Using the scripture to make political arguments is trashy and unfair. As a Speech and Debate acc. veteran, I’ve had personal experience with religiously inclined ‘support’. As a non-Christian, I felt disadvantaged and nervous to make a comeback because I didn’t want to offend anyone. But hey, before I go off on a nostalgic rant, let me back up.
For this instance, this is not the case, society must constantly correct immoral actions performed by certain individuals. These individuals originate from diverse backgrounds and religions, and where as there is no specific religion that can be solely liable. Therefore, it becomes necessary to determine how violence and religion can simultaneously exist because the nature of these two elements seems to be contradictory. To begin with, there are two particular explanations in which introduce some historical examples of religion and violence intertwining, and illustrate how those two entities (religion and violence) can coexist. One explanation states that certain individuals feel that violence is relatively harmless, and therefore feel no remorse in performing violent acts.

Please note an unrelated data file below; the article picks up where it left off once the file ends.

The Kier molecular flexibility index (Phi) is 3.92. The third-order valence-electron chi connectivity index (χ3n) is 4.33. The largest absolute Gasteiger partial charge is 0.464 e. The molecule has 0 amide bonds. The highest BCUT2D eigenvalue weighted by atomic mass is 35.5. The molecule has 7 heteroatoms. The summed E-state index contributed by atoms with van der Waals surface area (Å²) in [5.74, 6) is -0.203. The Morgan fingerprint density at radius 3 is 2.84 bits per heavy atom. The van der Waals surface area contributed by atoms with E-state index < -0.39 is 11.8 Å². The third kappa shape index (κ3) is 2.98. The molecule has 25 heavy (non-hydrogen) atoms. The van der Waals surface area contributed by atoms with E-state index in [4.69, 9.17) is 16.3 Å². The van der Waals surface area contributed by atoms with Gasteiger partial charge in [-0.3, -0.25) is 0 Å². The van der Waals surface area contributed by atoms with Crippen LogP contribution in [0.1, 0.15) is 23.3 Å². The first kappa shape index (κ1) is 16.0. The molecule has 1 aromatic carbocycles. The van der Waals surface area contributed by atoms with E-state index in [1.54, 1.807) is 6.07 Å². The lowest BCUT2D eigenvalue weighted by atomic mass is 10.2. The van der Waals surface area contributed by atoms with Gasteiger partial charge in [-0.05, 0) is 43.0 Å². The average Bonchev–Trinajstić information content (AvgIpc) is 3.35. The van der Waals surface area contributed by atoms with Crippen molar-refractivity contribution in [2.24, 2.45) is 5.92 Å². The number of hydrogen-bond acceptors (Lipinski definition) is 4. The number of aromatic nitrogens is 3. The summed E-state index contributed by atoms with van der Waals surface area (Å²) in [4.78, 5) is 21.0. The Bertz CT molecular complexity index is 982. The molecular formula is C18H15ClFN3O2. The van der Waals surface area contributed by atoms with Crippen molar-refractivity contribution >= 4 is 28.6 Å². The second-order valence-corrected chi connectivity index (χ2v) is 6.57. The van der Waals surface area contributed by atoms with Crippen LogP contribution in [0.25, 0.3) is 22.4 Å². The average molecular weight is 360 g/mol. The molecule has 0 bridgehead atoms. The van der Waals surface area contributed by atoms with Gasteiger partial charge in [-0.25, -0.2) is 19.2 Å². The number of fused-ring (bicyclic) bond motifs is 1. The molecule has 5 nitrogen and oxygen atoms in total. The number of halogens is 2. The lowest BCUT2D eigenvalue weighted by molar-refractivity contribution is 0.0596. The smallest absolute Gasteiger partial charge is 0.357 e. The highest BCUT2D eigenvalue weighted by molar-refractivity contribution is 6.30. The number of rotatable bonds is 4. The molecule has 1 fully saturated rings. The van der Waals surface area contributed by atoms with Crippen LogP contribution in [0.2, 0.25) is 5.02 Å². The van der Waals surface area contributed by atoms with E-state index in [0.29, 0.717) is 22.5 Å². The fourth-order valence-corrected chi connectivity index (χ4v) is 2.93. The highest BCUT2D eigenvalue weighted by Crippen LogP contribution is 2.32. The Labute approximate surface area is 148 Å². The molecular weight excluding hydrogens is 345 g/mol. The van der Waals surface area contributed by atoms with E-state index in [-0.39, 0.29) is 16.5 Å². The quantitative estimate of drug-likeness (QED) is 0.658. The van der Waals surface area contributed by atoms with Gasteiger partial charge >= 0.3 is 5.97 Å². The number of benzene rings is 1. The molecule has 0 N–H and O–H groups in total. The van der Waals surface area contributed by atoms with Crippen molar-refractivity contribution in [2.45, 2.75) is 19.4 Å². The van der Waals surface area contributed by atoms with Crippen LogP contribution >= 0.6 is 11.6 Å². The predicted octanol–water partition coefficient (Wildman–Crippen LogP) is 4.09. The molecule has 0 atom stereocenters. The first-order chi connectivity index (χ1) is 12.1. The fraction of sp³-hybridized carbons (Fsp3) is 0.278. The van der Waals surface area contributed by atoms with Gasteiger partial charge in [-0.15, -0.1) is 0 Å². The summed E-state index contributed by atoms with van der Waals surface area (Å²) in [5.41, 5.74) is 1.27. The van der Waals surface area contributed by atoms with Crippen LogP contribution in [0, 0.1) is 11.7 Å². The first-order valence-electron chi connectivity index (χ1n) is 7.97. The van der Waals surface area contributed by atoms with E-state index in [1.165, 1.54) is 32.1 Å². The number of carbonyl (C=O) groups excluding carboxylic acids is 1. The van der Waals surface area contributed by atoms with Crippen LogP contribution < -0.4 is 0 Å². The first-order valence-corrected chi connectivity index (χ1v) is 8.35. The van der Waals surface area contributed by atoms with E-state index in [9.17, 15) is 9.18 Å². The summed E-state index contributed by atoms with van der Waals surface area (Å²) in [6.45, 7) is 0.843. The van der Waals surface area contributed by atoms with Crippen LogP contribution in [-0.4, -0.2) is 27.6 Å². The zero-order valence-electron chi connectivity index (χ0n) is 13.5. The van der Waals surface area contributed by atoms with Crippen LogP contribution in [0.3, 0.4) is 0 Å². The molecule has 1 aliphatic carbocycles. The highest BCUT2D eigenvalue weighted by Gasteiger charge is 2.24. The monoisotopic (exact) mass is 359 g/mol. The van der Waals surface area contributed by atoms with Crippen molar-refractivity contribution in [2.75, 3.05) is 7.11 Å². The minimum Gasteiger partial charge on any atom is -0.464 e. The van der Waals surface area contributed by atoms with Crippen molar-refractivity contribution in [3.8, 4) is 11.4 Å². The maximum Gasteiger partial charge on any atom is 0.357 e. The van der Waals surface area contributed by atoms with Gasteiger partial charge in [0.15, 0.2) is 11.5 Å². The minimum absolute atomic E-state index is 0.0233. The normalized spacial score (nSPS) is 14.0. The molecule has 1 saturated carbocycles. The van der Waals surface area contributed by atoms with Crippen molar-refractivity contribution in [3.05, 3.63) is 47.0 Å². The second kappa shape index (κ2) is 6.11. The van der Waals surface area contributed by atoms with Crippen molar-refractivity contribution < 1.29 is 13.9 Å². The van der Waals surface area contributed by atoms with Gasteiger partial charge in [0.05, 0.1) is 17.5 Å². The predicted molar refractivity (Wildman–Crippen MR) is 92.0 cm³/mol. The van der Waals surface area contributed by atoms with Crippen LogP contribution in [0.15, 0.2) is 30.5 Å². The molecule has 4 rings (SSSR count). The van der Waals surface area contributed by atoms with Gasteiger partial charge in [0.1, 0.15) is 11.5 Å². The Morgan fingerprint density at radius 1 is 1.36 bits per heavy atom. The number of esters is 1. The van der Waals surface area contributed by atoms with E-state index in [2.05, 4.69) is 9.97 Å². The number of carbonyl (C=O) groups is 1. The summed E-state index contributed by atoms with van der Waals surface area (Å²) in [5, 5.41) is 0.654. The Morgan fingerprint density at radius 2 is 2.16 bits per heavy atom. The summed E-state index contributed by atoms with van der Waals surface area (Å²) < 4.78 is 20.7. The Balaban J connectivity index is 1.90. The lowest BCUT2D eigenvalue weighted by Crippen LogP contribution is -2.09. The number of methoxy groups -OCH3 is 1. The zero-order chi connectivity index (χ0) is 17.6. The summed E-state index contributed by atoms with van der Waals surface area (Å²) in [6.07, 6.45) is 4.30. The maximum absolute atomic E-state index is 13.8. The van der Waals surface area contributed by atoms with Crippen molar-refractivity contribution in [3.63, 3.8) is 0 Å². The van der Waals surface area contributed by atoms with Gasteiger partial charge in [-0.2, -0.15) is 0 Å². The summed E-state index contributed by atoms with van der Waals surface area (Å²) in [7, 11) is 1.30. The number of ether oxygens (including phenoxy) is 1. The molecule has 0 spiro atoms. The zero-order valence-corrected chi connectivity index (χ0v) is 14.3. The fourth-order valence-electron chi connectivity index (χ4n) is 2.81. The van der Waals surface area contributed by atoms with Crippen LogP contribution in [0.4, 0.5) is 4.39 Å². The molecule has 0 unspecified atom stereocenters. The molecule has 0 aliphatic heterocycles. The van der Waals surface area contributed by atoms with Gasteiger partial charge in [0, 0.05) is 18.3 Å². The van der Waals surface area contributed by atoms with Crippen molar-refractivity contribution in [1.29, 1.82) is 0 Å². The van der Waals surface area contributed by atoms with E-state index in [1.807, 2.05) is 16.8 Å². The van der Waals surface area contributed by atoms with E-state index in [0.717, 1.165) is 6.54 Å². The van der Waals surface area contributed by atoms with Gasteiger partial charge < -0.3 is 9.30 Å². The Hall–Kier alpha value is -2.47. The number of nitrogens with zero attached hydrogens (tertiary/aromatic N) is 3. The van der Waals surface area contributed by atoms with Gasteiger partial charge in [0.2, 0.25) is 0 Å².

On the other hand its weakness is that human can affect it in other aspects besides deathless and birth less nature but in definition they do not recognize that. Prominence over human welfare and determinative nature regarding human experience –since both deal with human then they can be combined. The strength is that it when we put our lives according to the sacred we are likely to live a life free of problem associated to ungodliness. On the other hand it is important to perceive the true reality that underlies our religion .If we don’t do so we are likely to suffer and destroy what is already positive about our religion hence suffering. In that case religion will be the dividing factor instead of a bonding factor as it should